Texas History – The Fourth-Battle of The Alamo

Texas History – The Fourth-Battle of The Alamo

Did you know that the Alamo Shrine is really part of a Spanish mission? The Mission de Valero was originally begun in 1718 soon after they founded the Province of Texas.

The mission was to serve as a halfway point to their presidios and missions already built in east Texas. The mission served as both a fort for military supplies and a place for Padres to serve the Native Americans. By 1731, San Antonio had become the first civil government in Texas.

Additionally, the soldier-settlers and the arriving Canary islanders became the first Tejanos (Texans) in San Antonio and Texas. Also, some of the Native Indians that were Christianized by the Padres became part of the frontier society in San Antonio and Texas. While San Antonio grew, the Indian population would grow at the Mission de Valero (Alamo).

Little is known about the history and use of the mission or its early inhabitants: Indians or soldiers when it was used as a presidio. Today, the predominant history and view are of the Alamo during the 1835 to 1836 Texas Revolution. After the Battle, the mission lay in ruins with no attempt to restore it. In1849, the U.S. Army leased and reconstructed the Alamo Chapel for a quartermaster use and cleaned the surrounding area.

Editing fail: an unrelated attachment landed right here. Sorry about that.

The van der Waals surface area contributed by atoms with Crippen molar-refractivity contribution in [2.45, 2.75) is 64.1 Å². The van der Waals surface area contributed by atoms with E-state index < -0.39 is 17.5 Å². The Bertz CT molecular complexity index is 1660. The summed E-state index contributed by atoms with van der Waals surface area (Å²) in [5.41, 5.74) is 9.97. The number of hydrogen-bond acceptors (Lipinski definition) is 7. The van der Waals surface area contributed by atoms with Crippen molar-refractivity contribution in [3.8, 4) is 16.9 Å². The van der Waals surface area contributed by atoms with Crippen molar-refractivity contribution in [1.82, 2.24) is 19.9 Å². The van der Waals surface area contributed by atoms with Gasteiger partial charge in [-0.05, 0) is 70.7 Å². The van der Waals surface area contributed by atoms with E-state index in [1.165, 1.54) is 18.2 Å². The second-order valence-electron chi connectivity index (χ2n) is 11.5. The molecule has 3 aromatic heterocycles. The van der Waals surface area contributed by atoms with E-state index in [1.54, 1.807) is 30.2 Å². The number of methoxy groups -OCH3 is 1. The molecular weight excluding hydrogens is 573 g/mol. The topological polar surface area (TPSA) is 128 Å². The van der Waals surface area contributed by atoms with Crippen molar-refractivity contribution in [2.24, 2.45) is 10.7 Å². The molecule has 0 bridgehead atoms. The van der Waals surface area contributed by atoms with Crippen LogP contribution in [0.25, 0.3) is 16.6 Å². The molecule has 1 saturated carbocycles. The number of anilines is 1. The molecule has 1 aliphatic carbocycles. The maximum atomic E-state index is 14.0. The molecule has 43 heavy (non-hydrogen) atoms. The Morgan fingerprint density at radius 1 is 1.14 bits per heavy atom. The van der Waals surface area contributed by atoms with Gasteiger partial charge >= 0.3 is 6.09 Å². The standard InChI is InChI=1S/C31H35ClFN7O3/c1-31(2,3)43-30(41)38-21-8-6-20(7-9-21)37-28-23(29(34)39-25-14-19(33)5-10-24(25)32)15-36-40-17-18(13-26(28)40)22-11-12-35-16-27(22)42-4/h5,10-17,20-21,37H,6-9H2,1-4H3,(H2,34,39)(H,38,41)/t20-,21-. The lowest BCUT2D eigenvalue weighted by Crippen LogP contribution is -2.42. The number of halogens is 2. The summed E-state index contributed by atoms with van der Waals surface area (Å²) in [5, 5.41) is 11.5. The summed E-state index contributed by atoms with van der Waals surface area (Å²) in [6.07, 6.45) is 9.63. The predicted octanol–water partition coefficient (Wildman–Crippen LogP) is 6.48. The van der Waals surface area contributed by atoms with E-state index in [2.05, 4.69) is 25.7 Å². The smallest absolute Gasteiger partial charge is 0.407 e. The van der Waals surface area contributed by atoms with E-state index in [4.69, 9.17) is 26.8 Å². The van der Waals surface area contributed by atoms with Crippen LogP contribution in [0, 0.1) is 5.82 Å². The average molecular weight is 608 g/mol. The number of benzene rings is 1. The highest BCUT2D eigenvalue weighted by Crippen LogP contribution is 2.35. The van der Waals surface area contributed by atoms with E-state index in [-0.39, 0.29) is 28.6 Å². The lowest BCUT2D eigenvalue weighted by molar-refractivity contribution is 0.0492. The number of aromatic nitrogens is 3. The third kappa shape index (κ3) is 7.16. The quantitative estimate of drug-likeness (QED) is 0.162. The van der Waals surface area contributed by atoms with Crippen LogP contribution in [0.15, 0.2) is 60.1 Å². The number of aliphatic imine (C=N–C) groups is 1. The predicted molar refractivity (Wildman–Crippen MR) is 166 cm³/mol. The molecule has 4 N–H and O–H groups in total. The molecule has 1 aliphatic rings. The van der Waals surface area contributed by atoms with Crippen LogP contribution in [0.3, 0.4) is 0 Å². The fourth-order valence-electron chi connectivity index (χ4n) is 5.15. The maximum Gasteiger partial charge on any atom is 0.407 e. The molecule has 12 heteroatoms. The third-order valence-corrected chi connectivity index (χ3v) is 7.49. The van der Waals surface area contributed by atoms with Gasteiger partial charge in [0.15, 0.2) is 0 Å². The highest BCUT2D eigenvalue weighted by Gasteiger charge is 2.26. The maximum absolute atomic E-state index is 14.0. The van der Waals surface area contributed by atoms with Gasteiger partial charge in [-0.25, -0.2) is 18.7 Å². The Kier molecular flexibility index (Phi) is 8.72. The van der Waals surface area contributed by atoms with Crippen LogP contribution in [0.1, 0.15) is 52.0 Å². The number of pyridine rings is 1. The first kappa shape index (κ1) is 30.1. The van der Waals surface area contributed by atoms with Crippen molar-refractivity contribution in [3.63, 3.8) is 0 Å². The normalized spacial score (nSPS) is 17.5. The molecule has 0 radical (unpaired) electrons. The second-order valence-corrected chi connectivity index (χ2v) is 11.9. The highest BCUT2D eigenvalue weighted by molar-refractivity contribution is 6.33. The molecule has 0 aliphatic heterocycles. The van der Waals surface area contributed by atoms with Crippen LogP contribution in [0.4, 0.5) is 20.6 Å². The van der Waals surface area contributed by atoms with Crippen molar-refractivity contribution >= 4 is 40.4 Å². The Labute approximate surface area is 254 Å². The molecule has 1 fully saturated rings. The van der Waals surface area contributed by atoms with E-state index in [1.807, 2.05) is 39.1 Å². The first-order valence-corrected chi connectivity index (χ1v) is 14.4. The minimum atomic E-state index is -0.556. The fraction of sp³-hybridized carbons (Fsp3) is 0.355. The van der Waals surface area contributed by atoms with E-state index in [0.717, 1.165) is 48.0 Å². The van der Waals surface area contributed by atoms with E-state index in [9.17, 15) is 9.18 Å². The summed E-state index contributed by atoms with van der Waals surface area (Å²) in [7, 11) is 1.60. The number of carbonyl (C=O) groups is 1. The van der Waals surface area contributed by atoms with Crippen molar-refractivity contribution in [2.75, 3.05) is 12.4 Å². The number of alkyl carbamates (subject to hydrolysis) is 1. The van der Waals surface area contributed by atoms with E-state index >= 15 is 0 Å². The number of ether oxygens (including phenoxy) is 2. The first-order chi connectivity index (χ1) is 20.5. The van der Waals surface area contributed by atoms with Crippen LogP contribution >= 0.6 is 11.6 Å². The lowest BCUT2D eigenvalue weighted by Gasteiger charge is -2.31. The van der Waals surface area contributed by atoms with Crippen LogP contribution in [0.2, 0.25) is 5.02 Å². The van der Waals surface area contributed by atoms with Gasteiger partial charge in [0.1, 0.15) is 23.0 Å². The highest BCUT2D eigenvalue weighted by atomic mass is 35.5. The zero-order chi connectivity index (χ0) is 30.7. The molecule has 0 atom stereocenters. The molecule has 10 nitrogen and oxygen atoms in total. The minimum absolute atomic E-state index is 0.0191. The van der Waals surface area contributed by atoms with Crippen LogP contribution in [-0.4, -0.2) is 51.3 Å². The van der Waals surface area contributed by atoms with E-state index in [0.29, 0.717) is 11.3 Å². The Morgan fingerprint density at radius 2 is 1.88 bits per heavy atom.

Today, the citizens of San Antonio and Texas are in a fourth battle of the Alamo because there is a city-state commission formed to attempt to reconstruct the original mission compound with all its original purpose. The proposal is to close several streets surrounding the old chapel, redesign the plaza space and build an off-site museum.

The “pro” group is all for returning the old mission to its original glory and history. The “con” group is against any change and trying to portray only the 1836 Battle, its heroes, and the Alamo Chapel. This movement has long been argued with no conclusion. Today we are led by strong leaders and a more tolerant and diverse group that has voted for the former action. We hope in the end that our entire community, state, and the country is served well by the decision made to strengthen our understanding of our joint history, heritage and that our society becomes stronger as a result!

We hope you enjoyed this tidbit of Texas history as we will be offering other segments as time moves on.